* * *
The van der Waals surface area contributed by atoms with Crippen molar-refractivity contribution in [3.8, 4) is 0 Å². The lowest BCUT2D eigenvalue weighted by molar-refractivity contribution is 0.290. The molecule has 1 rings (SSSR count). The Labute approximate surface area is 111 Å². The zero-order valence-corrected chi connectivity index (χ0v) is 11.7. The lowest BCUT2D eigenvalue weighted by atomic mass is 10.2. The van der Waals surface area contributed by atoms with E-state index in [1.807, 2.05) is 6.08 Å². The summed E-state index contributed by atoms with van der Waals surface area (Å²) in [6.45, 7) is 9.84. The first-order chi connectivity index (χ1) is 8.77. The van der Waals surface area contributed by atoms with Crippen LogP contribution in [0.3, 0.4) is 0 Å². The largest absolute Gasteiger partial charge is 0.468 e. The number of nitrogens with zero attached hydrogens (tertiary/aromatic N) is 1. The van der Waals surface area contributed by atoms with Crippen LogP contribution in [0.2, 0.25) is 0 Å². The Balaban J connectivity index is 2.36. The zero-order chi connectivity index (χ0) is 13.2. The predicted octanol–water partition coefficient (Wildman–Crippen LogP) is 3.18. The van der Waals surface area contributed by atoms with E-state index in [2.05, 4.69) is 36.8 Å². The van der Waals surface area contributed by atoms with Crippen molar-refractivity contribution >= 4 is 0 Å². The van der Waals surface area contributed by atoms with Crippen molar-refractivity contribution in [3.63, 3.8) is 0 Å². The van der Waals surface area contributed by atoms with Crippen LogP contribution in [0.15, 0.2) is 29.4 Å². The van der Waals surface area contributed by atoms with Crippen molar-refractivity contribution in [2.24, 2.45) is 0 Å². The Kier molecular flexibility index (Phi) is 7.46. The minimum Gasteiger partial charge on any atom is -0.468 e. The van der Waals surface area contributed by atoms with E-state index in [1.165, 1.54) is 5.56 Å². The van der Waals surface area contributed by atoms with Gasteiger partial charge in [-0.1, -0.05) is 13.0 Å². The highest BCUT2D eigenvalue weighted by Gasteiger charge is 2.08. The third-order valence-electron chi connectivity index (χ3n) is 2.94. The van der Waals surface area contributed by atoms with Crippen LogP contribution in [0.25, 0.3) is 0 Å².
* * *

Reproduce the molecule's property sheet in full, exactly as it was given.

The van der Waals surface area contributed by atoms with Crippen molar-refractivity contribution in [3.8, 4) is 0 Å². The lowest BCUT2D eigenvalue weighted by molar-refractivity contribution is 0.290. The molecule has 1 rings (SSSR count). The Labute approximate surface area is 111 Å². The zero-order valence-corrected chi connectivity index (χ0v) is 11.7. The lowest BCUT2D eigenvalue weighted by atomic mass is 10.2. The van der Waals surface area contributed by atoms with E-state index in [1.807, 2.05) is 6.08 Å². The summed E-state index contributed by atoms with van der Waals surface area (Å²) in [6.45, 7) is 9.84. The first-order chi connectivity index (χ1) is 8.77. The van der Waals surface area contributed by atoms with Crippen LogP contribution in [0.3, 0.4) is 0 Å². The largest absolute Gasteiger partial charge is 0.468 e. The number of nitrogens with zero attached hydrogens (tertiary/aromatic N) is 1. The van der Waals surface area contributed by atoms with Crippen LogP contribution in [0.2, 0.25) is 0 Å². The Balaban J connectivity index is 2.36. The zero-order chi connectivity index (χ0) is 13.2. The predicted octanol–water partition coefficient (Wildman–Crippen LogP) is 3.18. The van der Waals surface area contributed by atoms with E-state index in [2.05, 4.69) is 36.8 Å². The van der Waals surface area contributed by atoms with Crippen molar-refractivity contribution >= 4 is 0 Å². The van der Waals surface area contributed by atoms with Crippen molar-refractivity contribution in [3.63, 3.8) is 0 Å². The van der Waals surface area contributed by atoms with Crippen LogP contribution in [0.15, 0.2) is 29.4 Å². The van der Waals surface area contributed by atoms with Crippen molar-refractivity contribution in [2.24, 2.45) is 0 Å². The Kier molecular flexibility index (Phi) is 7.46. The minimum Gasteiger partial charge on any atom is -0.468 e. The van der Waals surface area contributed by atoms with E-state index in [1.165, 1.54) is 5.56 Å². The van der Waals surface area contributed by atoms with Gasteiger partial charge in [-0.1, -0.05) is 13.0 Å². The highest BCUT2D eigenvalue weighted by Gasteiger charge is 2.08. The third-order valence-electron chi connectivity index (χ3n) is 2.94. The van der Waals surface area contributed by atoms with Crippen LogP contribution in [0.25, 0.3) is 0 Å².